Life Camera Action: Films on Paper

Movies Features Camera
Share Tweet Submit Pin

Life Camera ActionThey say that a picture is worth a thousand words, but when a movie travels from one country to another, the first thing it accumulates is a bunch of them. Words. They appear at the bottom of the picture like mold on cheese, and although they open the world of foreign film to a vastly wider audience, their presence is a constant reminder of our differences, the accent that an expatriate can't seem to shake.Life Camera ActionFor the past decade, New York-based artist Stefana McClure has been inspired by that very text to create what she calls "films on paper," a seemingly obsessive art project in which she laboriously traces all of the subtitles that appear in a film, on top of each other in layers, and then transfers them to a piece of plain, colored paper. The result is an abstract work, roughly the size of a computer monitor, that captures not the story or cinematography of a film but the shape and placement of its text, the part of the picture you’re normally supposed to see right through.
Along the bottom of one of her pieces—a tracing from a film with English subtitles—is an indecipherable, blurry white smear that, when examined closely, shows fragments of letters leaking through. In a piece that’s based on a film with Japanese subtitles, the white marks appear not as a stripe across the bottom but as two rows of squares, like the tire tread of a BMX bike, revealing the invisible grid used for Kanji characters.
Born in Northern Ireland, McClure studied sculpture in London and paper-making in Kyoto, and she now lives and works in New York, so crossing cultures and living as a foreigner is something she knows well. As with any abstract piece of art, McClure's “films on paper” invite all kinds of thoughts and associations, especially when they're seen together.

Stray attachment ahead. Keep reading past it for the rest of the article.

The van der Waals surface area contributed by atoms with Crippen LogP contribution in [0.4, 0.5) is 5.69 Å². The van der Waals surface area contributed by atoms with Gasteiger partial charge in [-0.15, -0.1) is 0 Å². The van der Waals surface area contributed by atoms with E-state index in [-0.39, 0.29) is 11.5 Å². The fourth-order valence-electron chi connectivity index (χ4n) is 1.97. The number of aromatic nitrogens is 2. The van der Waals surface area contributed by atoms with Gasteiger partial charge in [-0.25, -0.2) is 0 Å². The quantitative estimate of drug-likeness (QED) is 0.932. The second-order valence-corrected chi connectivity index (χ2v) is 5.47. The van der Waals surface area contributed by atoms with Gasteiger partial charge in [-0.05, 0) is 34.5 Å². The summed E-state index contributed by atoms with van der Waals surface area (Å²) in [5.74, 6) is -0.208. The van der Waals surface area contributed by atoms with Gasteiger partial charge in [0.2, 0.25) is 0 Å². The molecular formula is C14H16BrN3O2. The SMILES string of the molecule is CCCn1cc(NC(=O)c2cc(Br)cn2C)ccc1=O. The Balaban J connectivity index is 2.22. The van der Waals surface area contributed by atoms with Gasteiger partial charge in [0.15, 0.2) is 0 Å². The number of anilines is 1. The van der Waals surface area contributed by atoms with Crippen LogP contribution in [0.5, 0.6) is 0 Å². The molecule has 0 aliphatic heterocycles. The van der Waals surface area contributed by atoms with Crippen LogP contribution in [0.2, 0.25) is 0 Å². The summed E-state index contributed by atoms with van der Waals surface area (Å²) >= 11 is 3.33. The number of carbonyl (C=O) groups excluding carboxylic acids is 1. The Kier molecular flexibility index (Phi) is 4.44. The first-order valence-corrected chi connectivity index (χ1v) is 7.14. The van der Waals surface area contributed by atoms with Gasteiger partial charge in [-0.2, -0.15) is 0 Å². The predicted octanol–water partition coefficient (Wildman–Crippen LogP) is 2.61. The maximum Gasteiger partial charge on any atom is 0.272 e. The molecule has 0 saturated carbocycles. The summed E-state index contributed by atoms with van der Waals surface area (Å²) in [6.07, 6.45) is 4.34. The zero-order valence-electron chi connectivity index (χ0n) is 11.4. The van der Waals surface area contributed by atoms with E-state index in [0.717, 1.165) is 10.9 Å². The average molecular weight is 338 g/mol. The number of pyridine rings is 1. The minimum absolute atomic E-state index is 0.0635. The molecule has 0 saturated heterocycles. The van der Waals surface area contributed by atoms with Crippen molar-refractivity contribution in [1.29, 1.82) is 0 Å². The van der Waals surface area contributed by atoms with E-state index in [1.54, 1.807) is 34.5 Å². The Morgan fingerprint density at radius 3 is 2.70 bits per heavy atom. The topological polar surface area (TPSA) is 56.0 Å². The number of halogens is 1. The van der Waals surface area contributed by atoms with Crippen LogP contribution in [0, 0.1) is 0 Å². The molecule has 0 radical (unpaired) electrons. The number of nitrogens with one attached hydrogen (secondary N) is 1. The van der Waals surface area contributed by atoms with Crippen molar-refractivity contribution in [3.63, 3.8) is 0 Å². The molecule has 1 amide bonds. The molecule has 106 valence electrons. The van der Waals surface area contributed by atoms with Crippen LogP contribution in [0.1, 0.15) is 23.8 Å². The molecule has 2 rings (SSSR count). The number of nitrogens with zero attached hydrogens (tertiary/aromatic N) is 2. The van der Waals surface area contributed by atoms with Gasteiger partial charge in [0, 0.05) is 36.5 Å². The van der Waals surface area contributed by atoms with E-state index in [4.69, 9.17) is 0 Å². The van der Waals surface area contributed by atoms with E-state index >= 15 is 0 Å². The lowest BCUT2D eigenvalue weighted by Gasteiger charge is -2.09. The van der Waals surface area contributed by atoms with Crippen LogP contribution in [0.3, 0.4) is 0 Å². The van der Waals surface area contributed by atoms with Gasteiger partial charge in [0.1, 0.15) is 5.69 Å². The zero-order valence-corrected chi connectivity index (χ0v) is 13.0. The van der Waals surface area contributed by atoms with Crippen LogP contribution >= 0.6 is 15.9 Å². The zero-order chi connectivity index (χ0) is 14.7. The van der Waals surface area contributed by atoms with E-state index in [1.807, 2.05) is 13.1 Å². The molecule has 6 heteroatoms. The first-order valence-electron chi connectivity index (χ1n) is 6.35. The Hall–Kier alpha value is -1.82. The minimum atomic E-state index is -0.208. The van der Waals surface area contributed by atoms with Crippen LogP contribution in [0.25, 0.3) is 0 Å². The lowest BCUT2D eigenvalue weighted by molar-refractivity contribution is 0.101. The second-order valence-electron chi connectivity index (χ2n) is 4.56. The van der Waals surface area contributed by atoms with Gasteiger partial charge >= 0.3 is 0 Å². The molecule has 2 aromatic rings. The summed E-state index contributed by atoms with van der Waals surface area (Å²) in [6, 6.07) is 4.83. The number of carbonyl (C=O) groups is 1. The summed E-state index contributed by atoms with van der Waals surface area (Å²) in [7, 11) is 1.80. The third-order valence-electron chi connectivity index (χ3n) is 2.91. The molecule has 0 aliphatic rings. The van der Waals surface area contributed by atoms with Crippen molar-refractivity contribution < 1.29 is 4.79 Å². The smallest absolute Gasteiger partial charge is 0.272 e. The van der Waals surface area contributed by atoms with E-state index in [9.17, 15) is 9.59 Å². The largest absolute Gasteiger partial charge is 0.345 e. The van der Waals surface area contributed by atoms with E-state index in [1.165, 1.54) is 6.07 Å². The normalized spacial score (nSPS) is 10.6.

She doesn't say exactly how she selects the films to work with, but her choices often seem to echo her apparent fascination with language and culture. In Mystery Traininvolves a young Japanese couple visiting the legendary hometown of Elvis Presley and Carl Perkins. Even those of us who don't speak the couple's language understand the gist of their constant argument about which musician is better, but for the rest of their story, we need the subtitles. For her transfer of Mystery Train, however, McClure playfully used a version intended for a Japanese audience, a version with Japanese subtitles in every story but that one, reversing everything.
Often McClure’s choice of paper seems linked to the film’s color palette, but, curiously, she used blue paper for Wim Wenders’ distinctly gray Wings of Desire, a film about angels in Berlin who listen to the thoughts of the people they watch over. Wenders lets the audience listen, too, and at times the soundtrack is so dense with whispering German voices that the English subtitles only offer an approximation. The movie's layered audio approaches the abstraction that McClure achieves visually. (One character’s voice is clear to English speakers: Peter Falk plays an American actor working in Berlin.) McClure could have used gray paper to hint at the film's hue, but I like the choice of blue because it reminds me that the film itself makes a memorable shift to color at an important moment.
Clint Eastwood says that Akira Kurosawa's Yojimbo was the inspiration for Fistful of Dollars, and some have wondered if Kurosawa drew inspiration from an American novel, Dashiell Hammett’s Red Harvest. Tsai Ming-Liang's film What Time is it There? follows a Taiwanese woman to France where she remains spiritually tethered to the guy in Taipei who gave her a watch. Zacharias Kunuk’s Atanarjuat (The Fast Runner) is one of the few films made in the Inuit language of Alaska. Alain Resnais's Hiroshima Mon Amour explores the legacy of the hydrogen bomb through the relationship of a Japanese man and a French woman. And in 1930 when talkies were new, Josef von Sternberg shot each scene of The Blue Angel twice, once in German and then in English, to create, simultaneously, two distinct but nearly identical movies in two different languages.
Based on these films, McClure’s strangely fascinating works are usually exhibited with little comment, but her interest is clear. Her meticulous process of translation not only reveals patterns that we normally ignore but also seems to capture something essential about the language beneath—the language within—every film.

Recently in Movies